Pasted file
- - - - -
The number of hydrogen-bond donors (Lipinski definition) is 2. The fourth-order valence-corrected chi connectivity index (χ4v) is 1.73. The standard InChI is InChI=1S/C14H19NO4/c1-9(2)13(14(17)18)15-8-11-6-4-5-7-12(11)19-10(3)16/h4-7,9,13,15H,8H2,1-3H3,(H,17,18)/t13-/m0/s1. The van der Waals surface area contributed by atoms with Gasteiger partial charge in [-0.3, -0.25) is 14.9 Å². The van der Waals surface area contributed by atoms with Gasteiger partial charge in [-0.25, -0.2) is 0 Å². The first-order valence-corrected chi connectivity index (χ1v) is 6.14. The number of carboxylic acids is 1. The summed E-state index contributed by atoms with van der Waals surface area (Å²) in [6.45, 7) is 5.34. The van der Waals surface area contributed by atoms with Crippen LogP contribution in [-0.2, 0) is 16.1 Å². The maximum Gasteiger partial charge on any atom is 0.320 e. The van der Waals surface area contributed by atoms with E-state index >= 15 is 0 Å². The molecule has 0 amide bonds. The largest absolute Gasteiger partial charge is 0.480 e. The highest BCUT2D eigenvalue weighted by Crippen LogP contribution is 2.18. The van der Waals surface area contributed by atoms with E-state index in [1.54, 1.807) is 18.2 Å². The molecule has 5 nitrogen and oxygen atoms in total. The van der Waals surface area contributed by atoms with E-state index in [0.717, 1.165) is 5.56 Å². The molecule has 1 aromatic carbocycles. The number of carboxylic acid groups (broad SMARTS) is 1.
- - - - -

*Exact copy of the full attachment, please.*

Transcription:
The number of hydrogen-bond donors (Lipinski definition) is 2. The fourth-order valence-corrected chi connectivity index (χ4v) is 1.73. The standard InChI is InChI=1S/C14H19NO4/c1-9(2)13(14(17)18)15-8-11-6-4-5-7-12(11)19-10(3)16/h4-7,9,13,15H,8H2,1-3H3,(H,17,18)/t13-/m0/s1. The van der Waals surface area contributed by atoms with Gasteiger partial charge in [-0.3, -0.25) is 14.9 Å². The van der Waals surface area contributed by atoms with Gasteiger partial charge in [-0.25, -0.2) is 0 Å². The first-order valence-corrected chi connectivity index (χ1v) is 6.14. The number of carboxylic acids is 1. The summed E-state index contributed by atoms with van der Waals surface area (Å²) in [6.45, 7) is 5.34. The van der Waals surface area contributed by atoms with Crippen LogP contribution in [-0.2, 0) is 16.1 Å². The maximum Gasteiger partial charge on any atom is 0.320 e. The van der Waals surface area contributed by atoms with E-state index >= 15 is 0 Å². The molecule has 0 amide bonds. The largest absolute Gasteiger partial charge is 0.480 e. The highest BCUT2D eigenvalue weighted by Crippen LogP contribution is 2.18. The van der Waals surface area contributed by atoms with E-state index in [1.54, 1.807) is 18.2 Å². The molecule has 5 nitrogen and oxygen atoms in total. The van der Waals surface area contributed by atoms with E-state index in [0.717, 1.165) is 5.56 Å². The molecule has 1 aromatic carbocycles. The number of carboxylic acid groups (broad SMARTS) is 1.